A four pane graphic showing science, technology engineering and mathematics
STEM graphic

STEM and the Guidelines

A graphic with white background showing a x and y graph. From top left, clockwise: an illustration of a young woman in a lab coat holding a magnifying glass up to a plant, a pair of solar panels, a bar graph, and a young woman of color holding a blueprint. As someone whose career has focused on connecting people to the natural world, I always wonder what image comes to mind when I mention that I work at the STEM Research Center at Oregon State University. While the acronym stands for Science, Technology, Engineering, and Mathematics, the millions of dollars invested in STEM education (US Department of Education, n.d.) has never been about four discrete disciplinary silos (Seery et al., 2018). Environmental Education and STEM education are both educational approaches meant to create a society that is able to tackle global challenges. This requires inquiry, design-based thinking, and like anything else with science, failure too. It’s a process (Seery et al., 2018).

So how can we link STEM and EE? There are several resources available to help you apply a STEM approach to your Environmental Education program or event. A starting point is a familiarity with the Next Generation Science Standards and the eight practices of Science and Engineering (

  1. Asking questions and defining problems
  2. Developing and using models
  3. Planning and carrying out investigations
  4. Analyzing and interpreting data
  5. Using mathematics and computational thinking
  6. Constructing explanations and designing solutions
  7. Engaging in argument from evidence
  8. Obtaining, evaluating, and communicating information

NAAEE also has great resources to guide you. Using the Guidelines for Excellence will support you in your STEM approach. In fact, you will find many similarities in Strand 1 of the K-12 Environmental Education guide (p.17) and the science & engineering practices above. The guides are an excellent (pun intended) resource to support high-quality programming and resource development. Materials and programming for EE and STEM should build lifelong learning skills that enable people to analyze, interpret, and communicate findings.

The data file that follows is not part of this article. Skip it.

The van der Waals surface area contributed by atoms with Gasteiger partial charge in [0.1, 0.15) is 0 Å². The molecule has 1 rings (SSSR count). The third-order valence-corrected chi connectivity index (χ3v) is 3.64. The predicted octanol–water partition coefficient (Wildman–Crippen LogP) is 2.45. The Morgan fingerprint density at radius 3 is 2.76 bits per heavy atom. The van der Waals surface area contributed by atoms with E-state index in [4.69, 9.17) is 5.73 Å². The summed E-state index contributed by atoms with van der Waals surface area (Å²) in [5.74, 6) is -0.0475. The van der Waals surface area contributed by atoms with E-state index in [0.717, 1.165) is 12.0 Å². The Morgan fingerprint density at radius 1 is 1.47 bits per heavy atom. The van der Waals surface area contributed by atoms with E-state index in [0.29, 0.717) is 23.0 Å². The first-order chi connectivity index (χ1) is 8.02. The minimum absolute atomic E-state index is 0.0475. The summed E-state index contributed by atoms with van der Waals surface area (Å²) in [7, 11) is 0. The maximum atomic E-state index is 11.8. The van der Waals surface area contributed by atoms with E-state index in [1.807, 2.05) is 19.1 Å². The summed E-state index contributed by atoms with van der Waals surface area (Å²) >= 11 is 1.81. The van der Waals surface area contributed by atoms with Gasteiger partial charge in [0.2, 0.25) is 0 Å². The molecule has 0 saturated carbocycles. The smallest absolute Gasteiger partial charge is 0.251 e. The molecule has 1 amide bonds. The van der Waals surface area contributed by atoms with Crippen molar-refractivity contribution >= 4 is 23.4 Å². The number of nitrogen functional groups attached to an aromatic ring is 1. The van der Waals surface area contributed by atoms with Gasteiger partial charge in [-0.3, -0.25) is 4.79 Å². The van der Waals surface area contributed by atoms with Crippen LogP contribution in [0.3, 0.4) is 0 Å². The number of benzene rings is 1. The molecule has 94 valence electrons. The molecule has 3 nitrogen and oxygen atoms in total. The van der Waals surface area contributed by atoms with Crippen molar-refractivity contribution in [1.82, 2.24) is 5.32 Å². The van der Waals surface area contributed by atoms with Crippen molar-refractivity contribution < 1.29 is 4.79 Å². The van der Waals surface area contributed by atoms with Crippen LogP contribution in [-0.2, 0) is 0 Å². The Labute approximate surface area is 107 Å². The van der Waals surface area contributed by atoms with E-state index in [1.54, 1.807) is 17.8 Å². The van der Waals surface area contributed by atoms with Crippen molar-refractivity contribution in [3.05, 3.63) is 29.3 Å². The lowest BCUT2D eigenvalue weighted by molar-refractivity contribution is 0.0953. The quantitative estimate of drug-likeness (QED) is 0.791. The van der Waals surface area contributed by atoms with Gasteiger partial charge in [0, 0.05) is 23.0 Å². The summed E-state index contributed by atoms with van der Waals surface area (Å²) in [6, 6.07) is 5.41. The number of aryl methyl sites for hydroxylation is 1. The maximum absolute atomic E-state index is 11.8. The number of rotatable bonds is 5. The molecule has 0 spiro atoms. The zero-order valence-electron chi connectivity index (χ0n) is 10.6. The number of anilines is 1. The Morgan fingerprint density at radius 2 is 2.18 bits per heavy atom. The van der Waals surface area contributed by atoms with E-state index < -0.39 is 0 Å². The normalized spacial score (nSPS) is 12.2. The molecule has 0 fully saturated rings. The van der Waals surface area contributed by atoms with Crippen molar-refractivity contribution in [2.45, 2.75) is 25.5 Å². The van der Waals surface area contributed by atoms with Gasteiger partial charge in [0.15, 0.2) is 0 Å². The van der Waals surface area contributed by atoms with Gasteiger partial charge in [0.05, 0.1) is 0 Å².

Regardless of the phenomena to explore, inclusiveness in programming and materials is a must. Key Characteristic #1 in the Environmental Education Materials guide (pg.19) focuses on making sure materials are accurate and inclusive. This often requires us to step outside of routines and allow flexibility so that the materials are building on knowledge people are bringing with them and making sure sources are accessible and relevant. Imagine going to the Grand Canyon to learn about the rainforest. It is important for materials to be relevant for the learners as well as relevant to the place. Including caregivers, when possible, is another great tool for fostering the skills and practices needed for Young child and adult sit at a wooden picnic table looking at pictures of insects  both EE and STEM (Pattison et al., 2016; Staus et al., 2020). Guideline 3.2 in the Early Childhood Environmental Education Programs guide (pg.28) points out the important role of adults in providing the context in order to scaffold learning opportunities.

Learning experiences both inside and outside of the classroom can be both fun and transformative for learners (Storksdieck & Falk, 2020). Using the Guidelines for Excellence will support you in developing quality materials, activities, or programs that are relevant, inclusive, and cross-disciplinary.

A few take-aways:

  • Be a rebel! Don’t hold to disciplinary silos, instead remember that STEM should be a cross-disciplinary approach. Just as teaching a plant science class is not the same as environmental education, using math doesn’t make something STEM.
  • Look outside of your subject or discipline to provide a holistic approach. This will provide more opportunities for people to relate and connect.
  • When programming and materials are relevant, they are more likely to be accessible. Meet people’s interests and build from there.



Pattison, S., Svarovsky, G., Greenough Corrie, P., Benne, M., Nuñez, V., Dierking, L., Verbeke, M. (2016). Conceptualizing early childhood STEM interest development as a distributed system: A preliminary framework. National Association for Research in Science Teaching Annual Conference.

Seery, N., Gumaelius, L., and Pears, A. (2018) "Multidisciplinary teaching: The emergence of a holistic STEM teacher," 2018 IEEE Frontiers in Education Conference (FIE), pp. 1-6, doi: 10.1109/FIE.2018.8658552.

Storksdieck, M., and Falk, J. (2020). Valuing free-choice learning in national parks. Parks Stewardship Forum 36(2): 271–280.

US Department of Education (n.d.). Science, Technology, Engineering, and Math, including Computer Science. US Department of Education.


Thanks, Kelly for mentioning NEEF's Greening STEM Hub as a resource.